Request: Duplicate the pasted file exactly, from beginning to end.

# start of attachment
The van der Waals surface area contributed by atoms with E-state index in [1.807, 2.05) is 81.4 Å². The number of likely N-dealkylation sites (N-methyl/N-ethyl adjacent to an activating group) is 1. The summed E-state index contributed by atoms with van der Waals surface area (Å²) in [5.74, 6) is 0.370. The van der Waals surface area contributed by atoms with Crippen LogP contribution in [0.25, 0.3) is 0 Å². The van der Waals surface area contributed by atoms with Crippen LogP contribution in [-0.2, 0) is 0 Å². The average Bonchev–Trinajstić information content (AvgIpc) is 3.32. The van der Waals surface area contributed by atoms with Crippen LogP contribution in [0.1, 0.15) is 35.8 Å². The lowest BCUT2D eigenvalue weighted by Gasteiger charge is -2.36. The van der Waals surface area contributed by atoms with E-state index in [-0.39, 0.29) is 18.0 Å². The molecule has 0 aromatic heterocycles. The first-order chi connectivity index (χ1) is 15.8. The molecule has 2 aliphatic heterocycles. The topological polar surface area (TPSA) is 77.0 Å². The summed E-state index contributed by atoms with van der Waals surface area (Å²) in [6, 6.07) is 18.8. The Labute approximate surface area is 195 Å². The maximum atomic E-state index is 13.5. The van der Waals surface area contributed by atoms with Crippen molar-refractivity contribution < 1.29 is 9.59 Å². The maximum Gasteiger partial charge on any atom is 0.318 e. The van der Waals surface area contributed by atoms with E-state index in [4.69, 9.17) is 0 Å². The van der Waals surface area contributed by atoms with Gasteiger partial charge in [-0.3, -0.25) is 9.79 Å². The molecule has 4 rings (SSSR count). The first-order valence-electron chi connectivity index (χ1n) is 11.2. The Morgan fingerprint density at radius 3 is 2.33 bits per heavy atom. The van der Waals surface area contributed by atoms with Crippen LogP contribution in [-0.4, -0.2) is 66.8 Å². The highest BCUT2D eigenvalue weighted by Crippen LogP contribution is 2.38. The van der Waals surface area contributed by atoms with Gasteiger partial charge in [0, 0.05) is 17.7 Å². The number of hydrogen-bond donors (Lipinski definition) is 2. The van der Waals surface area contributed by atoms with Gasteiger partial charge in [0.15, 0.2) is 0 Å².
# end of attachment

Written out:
The van der Waals surface area contributed by atoms with E-state index in [1.807, 2.05) is 81.4 Å². The number of likely N-dealkylation sites (N-methyl/N-ethyl adjacent to an activating group) is 1. The summed E-state index contributed by atoms with van der Waals surface area (Å²) in [5.74, 6) is 0.370. The van der Waals surface area contributed by atoms with Crippen LogP contribution in [0.25, 0.3) is 0 Å². The van der Waals surface area contributed by atoms with Crippen LogP contribution in [-0.2, 0) is 0 Å². The average Bonchev–Trinajstić information content (AvgIpc) is 3.32. The van der Waals surface area contributed by atoms with Crippen LogP contribution in [0.1, 0.15) is 35.8 Å². The lowest BCUT2D eigenvalue weighted by Gasteiger charge is -2.36. The van der Waals surface area contributed by atoms with E-state index in [-0.39, 0.29) is 18.0 Å². The molecule has 0 aromatic heterocycles. The first-order chi connectivity index (χ1) is 15.8. The molecule has 2 aliphatic heterocycles. The topological polar surface area (TPSA) is 77.0 Å². The summed E-state index contributed by atoms with van der Waals surface area (Å²) in [6, 6.07) is 18.8. The Labute approximate surface area is 195 Å². The maximum atomic E-state index is 13.5. The van der Waals surface area contributed by atoms with Crippen molar-refractivity contribution < 1.29 is 9.59 Å². The maximum Gasteiger partial charge on any atom is 0.318 e. The van der Waals surface area contributed by atoms with E-state index in [4.69, 9.17) is 0 Å². The van der Waals surface area contributed by atoms with Gasteiger partial charge in [-0.3, -0.25) is 9.79 Å². The molecule has 4 rings (SSSR count). The first-order valence-electron chi connectivity index (χ1n) is 11.2. The Morgan fingerprint density at radius 3 is 2.33 bits per heavy atom. The van der Waals surface area contributed by atoms with Crippen LogP contribution in [-0.4, -0.2) is 66.8 Å². The highest BCUT2D eigenvalue weighted by Crippen LogP contribution is 2.38. The van der Waals surface area contributed by atoms with Gasteiger partial charge in [0, 0.05) is 17.7 Å². The number of hydrogen-bond donors (Lipinski definition) is 2. The van der Waals surface area contributed by atoms with Gasteiger partial charge in [0.15, 0.2) is 0 Å².